The Pope and Donald Trump
The Pope recently declared that Donald Trump was no Christian because of his border plans: “A person who thinks only about building walls, wherever they may be, and not building bridges is not Christian," said the pontiff. ‘This is not in the Gospel.’” (here for Reuters, here for Catholic News Service).
This raises several issues. First, Popes have built and rebuilt walls around Rome. Does this mean they were not Christian? Constantine and successive Christian rulers built lots of walls. Were they Christian? No reporter or commentator raised this issue.
Second, the Pope’s decision criterion—“This is not in the Gospel”—is a very dubious one. Gilded cathedrals are not in the gospels, nor are popes, nor are vaccines. Are these unchristian?
Moreover, Jesus effectively built walls around Samaria when he told his disciples not to preach to the Samaritans. Like nearly all Jews of his day, he hated the Samaritans. The parable of the Good Samaritan was based on the premise that they were detestable. (Yet even a good Samaritan was better than hypocrites refusing to help the needy.) I think it is quite likely that Jesus would have favored an elevated wall that let travelers between Galilee and Judea bypass Samaria.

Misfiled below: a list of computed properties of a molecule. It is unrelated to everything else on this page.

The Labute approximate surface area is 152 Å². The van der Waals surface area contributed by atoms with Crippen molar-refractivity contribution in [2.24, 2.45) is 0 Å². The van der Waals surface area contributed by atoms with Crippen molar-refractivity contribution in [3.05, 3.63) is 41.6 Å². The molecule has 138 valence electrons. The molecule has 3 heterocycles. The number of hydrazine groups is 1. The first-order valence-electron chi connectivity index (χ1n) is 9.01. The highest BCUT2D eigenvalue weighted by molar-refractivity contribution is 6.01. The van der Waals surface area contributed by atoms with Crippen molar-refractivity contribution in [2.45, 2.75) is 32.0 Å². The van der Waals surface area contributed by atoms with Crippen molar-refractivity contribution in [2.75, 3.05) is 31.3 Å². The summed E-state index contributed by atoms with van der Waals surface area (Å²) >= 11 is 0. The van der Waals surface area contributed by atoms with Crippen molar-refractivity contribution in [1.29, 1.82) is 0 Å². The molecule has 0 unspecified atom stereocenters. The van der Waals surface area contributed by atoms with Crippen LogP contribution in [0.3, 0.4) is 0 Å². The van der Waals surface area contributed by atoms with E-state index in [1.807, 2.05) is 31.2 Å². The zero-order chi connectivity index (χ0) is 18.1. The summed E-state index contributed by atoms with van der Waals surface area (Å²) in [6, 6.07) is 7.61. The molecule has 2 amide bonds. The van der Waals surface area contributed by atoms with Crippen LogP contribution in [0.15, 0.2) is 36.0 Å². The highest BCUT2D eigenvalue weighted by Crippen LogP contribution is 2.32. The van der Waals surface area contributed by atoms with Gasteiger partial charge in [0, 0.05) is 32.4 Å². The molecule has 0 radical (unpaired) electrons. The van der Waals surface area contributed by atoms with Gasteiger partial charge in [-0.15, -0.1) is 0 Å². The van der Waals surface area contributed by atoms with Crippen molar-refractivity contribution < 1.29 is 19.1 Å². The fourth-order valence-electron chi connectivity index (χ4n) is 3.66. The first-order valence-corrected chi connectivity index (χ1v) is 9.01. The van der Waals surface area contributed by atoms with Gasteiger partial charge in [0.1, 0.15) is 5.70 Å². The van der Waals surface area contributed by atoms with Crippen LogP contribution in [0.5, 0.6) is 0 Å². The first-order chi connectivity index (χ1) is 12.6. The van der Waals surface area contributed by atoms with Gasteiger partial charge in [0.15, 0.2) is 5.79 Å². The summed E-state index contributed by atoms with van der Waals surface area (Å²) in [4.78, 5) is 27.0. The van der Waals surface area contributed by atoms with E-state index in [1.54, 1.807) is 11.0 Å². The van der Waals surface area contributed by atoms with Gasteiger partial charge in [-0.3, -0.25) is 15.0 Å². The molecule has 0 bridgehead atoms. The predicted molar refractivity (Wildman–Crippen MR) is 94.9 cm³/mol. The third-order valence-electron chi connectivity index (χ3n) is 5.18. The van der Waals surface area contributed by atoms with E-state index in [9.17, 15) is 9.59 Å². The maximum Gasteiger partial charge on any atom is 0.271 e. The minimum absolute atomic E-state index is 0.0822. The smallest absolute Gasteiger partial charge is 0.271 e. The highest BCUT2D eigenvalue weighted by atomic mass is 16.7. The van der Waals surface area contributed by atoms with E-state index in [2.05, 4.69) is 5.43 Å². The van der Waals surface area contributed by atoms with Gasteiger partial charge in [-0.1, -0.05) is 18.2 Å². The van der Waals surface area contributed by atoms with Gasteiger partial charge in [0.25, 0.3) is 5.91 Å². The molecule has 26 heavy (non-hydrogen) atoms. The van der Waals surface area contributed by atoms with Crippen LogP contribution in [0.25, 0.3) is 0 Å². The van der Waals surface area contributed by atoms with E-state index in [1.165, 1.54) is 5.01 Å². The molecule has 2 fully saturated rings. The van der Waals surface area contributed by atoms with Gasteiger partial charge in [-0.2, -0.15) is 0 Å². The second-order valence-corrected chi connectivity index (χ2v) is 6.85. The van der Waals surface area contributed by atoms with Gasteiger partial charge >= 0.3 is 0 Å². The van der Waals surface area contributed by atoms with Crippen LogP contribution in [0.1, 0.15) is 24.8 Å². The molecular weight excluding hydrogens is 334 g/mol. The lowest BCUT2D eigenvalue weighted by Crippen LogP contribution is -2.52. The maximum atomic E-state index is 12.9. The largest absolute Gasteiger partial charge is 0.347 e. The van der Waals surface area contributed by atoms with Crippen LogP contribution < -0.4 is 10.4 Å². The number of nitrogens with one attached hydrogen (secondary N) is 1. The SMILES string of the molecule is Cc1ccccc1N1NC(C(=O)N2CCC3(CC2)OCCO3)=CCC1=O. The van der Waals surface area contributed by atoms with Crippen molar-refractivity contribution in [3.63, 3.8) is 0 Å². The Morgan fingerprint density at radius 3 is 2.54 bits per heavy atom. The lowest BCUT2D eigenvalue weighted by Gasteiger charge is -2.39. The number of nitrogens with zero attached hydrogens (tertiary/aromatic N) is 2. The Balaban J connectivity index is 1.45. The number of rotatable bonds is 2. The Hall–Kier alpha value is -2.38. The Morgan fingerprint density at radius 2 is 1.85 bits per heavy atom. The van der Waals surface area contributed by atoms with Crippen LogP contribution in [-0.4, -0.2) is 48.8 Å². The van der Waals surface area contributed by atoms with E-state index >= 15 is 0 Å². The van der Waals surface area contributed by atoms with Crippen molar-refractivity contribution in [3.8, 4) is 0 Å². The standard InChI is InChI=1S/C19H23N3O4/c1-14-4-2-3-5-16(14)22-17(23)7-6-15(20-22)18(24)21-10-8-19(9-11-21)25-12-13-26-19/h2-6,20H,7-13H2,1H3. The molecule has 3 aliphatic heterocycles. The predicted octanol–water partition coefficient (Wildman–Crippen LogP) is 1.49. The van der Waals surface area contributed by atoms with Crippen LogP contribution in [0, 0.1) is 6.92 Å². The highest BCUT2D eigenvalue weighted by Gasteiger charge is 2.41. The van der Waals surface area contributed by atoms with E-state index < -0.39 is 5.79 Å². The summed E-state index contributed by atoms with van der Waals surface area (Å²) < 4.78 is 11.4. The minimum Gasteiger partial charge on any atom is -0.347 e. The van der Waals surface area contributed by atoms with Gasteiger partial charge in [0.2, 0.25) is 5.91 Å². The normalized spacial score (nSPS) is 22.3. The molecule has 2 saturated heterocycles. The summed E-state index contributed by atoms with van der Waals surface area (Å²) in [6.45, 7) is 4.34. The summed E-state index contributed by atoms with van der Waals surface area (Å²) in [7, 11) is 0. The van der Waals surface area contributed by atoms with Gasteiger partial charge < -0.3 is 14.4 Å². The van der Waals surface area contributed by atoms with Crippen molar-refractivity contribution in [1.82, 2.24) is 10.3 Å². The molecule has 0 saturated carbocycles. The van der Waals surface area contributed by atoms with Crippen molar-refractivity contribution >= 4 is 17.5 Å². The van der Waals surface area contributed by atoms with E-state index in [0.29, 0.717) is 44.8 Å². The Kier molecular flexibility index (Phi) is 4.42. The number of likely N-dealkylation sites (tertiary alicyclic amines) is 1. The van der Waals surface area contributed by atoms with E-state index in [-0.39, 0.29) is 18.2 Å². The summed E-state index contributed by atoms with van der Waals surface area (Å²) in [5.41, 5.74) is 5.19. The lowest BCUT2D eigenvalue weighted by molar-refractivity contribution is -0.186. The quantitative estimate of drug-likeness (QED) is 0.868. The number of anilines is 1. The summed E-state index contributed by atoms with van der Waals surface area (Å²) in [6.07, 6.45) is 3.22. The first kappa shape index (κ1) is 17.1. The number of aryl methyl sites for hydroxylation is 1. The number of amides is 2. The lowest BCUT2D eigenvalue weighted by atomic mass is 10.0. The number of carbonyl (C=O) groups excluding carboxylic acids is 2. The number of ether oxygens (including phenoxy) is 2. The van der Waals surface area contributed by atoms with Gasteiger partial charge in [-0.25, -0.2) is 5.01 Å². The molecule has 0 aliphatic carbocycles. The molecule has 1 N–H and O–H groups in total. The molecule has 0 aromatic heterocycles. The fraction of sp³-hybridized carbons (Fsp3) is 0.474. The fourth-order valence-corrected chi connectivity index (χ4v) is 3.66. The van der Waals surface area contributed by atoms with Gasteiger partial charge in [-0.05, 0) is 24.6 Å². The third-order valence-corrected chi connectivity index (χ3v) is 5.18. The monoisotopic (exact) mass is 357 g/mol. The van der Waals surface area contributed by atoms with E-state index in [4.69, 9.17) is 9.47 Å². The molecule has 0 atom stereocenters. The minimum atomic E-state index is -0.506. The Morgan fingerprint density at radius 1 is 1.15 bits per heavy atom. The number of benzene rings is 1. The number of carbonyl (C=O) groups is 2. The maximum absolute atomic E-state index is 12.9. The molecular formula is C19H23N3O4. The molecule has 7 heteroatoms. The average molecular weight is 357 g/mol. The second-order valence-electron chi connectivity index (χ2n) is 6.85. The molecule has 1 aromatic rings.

Jesus’ core teaching was to love your neighbor as yourself. (Samaritans did not count as neighbors.) One corollary of this teaching was to help the needy. That’s why Jesus told the rich man to sell his possessions and give the money to the poor. That’s why he said, store your treasures in heaven and not on earth. That’s why he taught that the first in this world would be last in the world to come. And that’s why Jesus damned the rich, saying “it is easier for a camel to go through the eye of a needle than for a rich man to enter heaven.”
Donald Trump’s most salient attribute is his wealth. He often boasts of it, and said he dedicated most of his life to amassing it. There’s no question of his love of money. Yet the pope chose to remain silent about this. Pope Francis high-fived preachers of the Prosperity Gospel, which was traditionally regarded as heresy, even by those popes who sold indulgences and church offices. I think Francis is overly fond of grandstanding, and has a capricious way of defining Christian values.